Yes, Blackspaniel1, I listed the Indian Head Half Eagle tops because of its size, and did not include the Quarter Eagle because of its redundancy. There are some fine state quarter designs (and a few clunkers), but the obverse is the same-old low relief Washington Quarter design. I also limited the choices to coins that saw wide circulation, as opposed to commemoratives, etc.

  • Blackspaniel1 profile image


    5 years ago

    Nice selection. Of course the choice is subjective. Mine would include the Morgan. Then there are the state and America the Beautiful quarters, which make a top ten list very subjective.

    I am curious how the Indian Head eagle and half eagle both made the list and not the quarter eagle, since the all have the same image. Is it size allowing for greater detail to see?

  • brianlokker profile image

    Brian Lokker 

    7 years ago from Bethesda, Maryland

    Good choices -- these are very beautiful coins. And your detailed descriptions are very informative. Lots of Mercury Dimes, Buffalo Nickels, and Walking Liberty Half Dollars were still in circulation when I was a kid, even though they were no longer being minted. I collected them for a while, and I still have them -- somewhere. I also remember having some very beautiful silver dollars. Your article encourages me to see if I can find them.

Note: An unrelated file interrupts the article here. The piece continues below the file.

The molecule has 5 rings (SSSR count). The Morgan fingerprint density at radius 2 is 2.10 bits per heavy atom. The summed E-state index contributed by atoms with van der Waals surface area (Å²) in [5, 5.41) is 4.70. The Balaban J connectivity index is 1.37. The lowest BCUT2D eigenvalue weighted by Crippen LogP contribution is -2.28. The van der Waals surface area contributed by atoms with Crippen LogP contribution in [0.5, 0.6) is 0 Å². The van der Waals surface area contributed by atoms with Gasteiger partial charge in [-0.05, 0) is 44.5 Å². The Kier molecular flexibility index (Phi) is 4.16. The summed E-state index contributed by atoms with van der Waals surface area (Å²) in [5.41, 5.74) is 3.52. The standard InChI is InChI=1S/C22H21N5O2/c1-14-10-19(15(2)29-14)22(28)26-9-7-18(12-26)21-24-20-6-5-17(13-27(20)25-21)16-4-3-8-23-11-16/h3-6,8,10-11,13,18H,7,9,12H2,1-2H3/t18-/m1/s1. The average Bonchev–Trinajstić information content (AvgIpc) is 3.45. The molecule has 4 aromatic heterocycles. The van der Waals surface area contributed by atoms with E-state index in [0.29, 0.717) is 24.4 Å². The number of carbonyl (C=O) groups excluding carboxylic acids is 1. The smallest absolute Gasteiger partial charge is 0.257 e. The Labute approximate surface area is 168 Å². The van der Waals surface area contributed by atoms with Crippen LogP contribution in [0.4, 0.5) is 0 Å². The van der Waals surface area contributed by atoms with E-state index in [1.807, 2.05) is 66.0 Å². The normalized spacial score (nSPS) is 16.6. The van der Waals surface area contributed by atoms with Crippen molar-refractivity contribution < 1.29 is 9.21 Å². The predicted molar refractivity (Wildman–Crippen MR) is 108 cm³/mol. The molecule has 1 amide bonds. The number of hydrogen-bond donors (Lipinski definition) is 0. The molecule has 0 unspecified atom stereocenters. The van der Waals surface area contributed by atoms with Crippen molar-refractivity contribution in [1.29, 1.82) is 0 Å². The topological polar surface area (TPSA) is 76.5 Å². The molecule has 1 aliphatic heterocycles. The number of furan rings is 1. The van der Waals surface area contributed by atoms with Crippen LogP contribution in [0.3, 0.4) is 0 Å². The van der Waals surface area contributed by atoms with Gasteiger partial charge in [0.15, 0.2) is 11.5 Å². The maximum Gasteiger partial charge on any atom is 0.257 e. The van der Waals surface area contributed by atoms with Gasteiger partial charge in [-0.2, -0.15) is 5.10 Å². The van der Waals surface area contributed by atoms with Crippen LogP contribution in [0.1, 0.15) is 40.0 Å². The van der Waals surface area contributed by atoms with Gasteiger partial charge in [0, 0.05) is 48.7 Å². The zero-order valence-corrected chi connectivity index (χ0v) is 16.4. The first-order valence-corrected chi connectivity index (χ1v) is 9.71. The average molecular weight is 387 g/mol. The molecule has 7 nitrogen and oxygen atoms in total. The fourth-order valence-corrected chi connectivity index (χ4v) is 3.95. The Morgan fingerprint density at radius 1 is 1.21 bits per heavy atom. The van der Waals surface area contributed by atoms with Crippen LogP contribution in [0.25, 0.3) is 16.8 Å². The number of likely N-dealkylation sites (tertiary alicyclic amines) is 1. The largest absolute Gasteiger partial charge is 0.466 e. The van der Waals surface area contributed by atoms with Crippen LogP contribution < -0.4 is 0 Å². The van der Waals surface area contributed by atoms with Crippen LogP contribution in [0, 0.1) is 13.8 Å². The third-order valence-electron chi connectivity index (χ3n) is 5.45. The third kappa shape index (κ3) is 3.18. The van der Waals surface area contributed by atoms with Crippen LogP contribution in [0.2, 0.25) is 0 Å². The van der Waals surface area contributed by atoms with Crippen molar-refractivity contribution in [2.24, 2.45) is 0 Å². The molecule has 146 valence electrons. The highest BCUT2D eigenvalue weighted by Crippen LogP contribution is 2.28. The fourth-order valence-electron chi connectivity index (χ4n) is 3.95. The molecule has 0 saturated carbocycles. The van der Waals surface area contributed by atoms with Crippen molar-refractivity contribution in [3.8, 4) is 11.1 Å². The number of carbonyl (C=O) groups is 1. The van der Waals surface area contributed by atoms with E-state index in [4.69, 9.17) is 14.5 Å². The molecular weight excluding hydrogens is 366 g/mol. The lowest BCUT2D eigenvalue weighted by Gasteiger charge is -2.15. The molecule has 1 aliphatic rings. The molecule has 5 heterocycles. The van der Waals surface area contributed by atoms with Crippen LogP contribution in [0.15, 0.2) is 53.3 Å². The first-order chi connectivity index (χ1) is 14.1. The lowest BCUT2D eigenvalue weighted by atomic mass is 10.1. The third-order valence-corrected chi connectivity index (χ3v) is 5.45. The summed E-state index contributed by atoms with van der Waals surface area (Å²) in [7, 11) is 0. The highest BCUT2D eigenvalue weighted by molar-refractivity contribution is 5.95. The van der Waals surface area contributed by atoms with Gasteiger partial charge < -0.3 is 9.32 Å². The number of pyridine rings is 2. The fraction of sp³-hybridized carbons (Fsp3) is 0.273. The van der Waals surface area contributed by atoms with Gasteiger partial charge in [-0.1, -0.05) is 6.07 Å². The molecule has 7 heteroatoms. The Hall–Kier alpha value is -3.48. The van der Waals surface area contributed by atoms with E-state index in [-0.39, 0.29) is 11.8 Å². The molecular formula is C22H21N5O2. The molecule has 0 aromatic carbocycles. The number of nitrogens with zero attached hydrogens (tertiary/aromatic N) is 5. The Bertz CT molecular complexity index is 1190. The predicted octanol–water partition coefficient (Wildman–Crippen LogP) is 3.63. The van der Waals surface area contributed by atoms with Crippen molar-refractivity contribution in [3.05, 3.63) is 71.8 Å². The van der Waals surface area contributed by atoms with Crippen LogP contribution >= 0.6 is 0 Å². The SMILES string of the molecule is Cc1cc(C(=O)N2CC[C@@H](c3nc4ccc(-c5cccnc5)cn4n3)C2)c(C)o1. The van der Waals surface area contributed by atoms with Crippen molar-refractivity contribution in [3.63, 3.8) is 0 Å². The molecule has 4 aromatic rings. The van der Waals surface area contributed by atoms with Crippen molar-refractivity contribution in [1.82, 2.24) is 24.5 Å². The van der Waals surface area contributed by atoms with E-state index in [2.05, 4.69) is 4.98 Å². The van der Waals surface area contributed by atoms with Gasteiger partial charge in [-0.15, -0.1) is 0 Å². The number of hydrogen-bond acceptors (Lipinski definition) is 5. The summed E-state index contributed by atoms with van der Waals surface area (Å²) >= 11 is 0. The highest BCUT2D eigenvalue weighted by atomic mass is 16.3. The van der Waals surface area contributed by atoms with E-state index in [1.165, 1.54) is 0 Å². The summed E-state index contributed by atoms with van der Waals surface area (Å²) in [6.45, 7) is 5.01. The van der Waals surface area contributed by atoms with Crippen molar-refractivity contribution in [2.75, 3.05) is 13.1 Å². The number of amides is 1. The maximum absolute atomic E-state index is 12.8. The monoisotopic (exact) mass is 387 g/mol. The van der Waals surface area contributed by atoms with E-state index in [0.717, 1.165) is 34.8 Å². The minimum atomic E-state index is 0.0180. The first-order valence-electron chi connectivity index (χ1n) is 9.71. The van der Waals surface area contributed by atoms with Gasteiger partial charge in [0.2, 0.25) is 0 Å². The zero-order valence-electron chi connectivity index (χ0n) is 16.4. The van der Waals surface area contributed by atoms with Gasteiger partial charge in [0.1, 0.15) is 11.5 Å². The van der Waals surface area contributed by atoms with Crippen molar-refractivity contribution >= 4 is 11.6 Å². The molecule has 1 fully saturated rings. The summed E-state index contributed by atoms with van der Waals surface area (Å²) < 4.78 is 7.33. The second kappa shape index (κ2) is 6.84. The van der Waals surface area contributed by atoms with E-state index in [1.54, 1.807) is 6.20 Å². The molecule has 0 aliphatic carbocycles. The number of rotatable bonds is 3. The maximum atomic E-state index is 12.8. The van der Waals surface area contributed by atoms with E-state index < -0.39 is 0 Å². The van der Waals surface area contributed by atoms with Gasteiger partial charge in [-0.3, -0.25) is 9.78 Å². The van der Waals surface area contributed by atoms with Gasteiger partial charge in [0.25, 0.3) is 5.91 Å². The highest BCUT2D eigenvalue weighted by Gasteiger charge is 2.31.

• e-five profile imageAUTHOR

    John C Thomas 

    7 years ago from Chicago, Illinois, USA

    Thanks for reading, Tonyx35 and Dbro. The main reason coins in current circulation aren't as good looking as the old ones is because they're designed more for being used in circulation. Fine details on coins can wear off easily and look terrible. This kind of thing happened a lot with the Buffalo Nickel and Standing Liberty Quarter (both mentioned above).

  • Dbro profile image


    7 years ago from Texas, USA

    Very interesting hub, e-five. What beautiful coins! I think it's interesting that your top ten only included one coin currently in circulation. Why do you think that is? Is it because the art of coin design has seen a decline? Or perhaps the materials used in modern coins just don't measure up to those used previously?

    I enjoyed this hub very much. As an artist, I certainly appreciate the beauty of these coins. Thanks for sharing this!

  • Tonyx35 profile image

    J Antonio Marcelino 

    7 years ago from Illinois, USA

    Interesting, I'm not really a serious coin collector. The two unique coins I do have were given to me as a practical joke A friend of mine owed me two US Dollars and I got these instead. He said " Here you go, two Dollars". I just laughed when he handed it to me.

    I have the Sacagawea Dollar, but mine is nowhere near in pristine condition as seen in the image above. I also have a Dollar-coin with Susan B. Athony on the "heads" side. Only other (more common) coin I like to keep is the Bicentennial Quarter ( 1776-1976). Thought the Colonial drummer was cool. Haha.

    Thanks for the information, interesting read +1 Interesting and useful